• 19Sep

    Developing collaborative and targeted asthma support for South Asian families in Leicester

    The National Institute for Health Research has published a report on their project to develop tailored and collaborative support for South Asian children and their families to better manage asthma.

    Asthma is one of the most common long-term conditions affecting children in the UK. South Asian children are more likely to suffer with symptoms and be admitted to hospital, but are less likely to understand their medication or be involved in managing their condition. Health services may also fail to meet their needs.

    There have been efforts made to improve the well-being of children with asthma; however, these have generally been less successful for South Asian children than for White British children. The Management and Interventions for Asthma (MIA) project aimed to find ways to improve the health and experiences of South Asian children with asthma by working closely with children, families, community members and healthcare professionals (HCPs), to ensure that the interventions developed can be tailored to the specific needs of these children.

    The study had four phases. Phase 1 consisted of an evidence review of barriers and facilitators to asthma management in South Asian children. Phase 2 explored lay understandings of childhood asthma and its management among South Asian community members. Phase 3 explored perceptions and experiences of asthma management among South Asian and White British families and HCP perspectives. Phase 4 developed an intervention planning framework addressing the whole asthma pathway leading to the development of an exemplar multifaceted, integrated intervention programme called ‘ACT [Awareness, Context (cultural and organisational) and Training] on Asthma’.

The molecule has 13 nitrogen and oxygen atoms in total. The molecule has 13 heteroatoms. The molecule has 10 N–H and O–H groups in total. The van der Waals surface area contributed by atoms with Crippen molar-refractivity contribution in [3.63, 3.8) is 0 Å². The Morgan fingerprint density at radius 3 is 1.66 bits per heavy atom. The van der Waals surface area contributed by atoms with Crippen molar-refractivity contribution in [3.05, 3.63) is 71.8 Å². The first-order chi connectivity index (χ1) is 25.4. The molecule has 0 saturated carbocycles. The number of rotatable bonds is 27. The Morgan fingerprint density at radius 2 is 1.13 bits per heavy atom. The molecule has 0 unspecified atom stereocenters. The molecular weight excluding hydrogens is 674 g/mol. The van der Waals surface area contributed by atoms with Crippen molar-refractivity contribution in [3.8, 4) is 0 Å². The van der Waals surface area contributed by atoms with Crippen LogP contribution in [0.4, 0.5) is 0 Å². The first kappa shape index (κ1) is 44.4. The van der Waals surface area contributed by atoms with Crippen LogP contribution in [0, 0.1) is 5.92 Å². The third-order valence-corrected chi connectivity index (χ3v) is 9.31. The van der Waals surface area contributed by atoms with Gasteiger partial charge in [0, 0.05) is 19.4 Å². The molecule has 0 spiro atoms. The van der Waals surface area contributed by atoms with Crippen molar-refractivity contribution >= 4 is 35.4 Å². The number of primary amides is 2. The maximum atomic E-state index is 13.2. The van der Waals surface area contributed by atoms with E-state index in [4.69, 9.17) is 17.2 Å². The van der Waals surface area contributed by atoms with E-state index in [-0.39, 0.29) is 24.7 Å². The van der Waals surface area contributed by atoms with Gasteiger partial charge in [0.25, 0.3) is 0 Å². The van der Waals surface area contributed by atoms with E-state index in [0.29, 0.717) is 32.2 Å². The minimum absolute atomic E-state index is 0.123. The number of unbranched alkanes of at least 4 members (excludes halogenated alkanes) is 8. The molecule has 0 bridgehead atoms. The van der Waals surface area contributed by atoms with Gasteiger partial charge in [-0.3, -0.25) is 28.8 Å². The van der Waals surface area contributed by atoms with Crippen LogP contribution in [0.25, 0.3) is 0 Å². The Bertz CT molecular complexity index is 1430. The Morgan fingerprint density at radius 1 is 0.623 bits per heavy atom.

The MIA project identified 11 key areas within asthma management that needed to be addressed. ‘Getting a diagnosis’ was prioritised and workshops were used so that together, the research team, families and HCPs produced a tailored intervention, ‘ACT on Asthma’, with four arms:

    • community awareness;
    • education and training;
    • clinical support;
    • and the provision of an advice centre.

    Each was underpinned by tailored strategies and centrally co-ordinated by a central team.

    The MIA project highlighted the need for an integrated, participatory approach to intervention development to include families, communities and HCPs.

    The full report can be read here.

     

    Lakhanpaul M, Bird D, Culley L, Hudson N, Robertson N, Johal N, et al. The use of a collaborative structured methodology for the development of a multifaceted intervention programme for the management of asthma (the MIA project), tailored to the needs of children and families of South Asian origin: a community-based, participatory study. Health Serv Deliv Res 2014;2(28).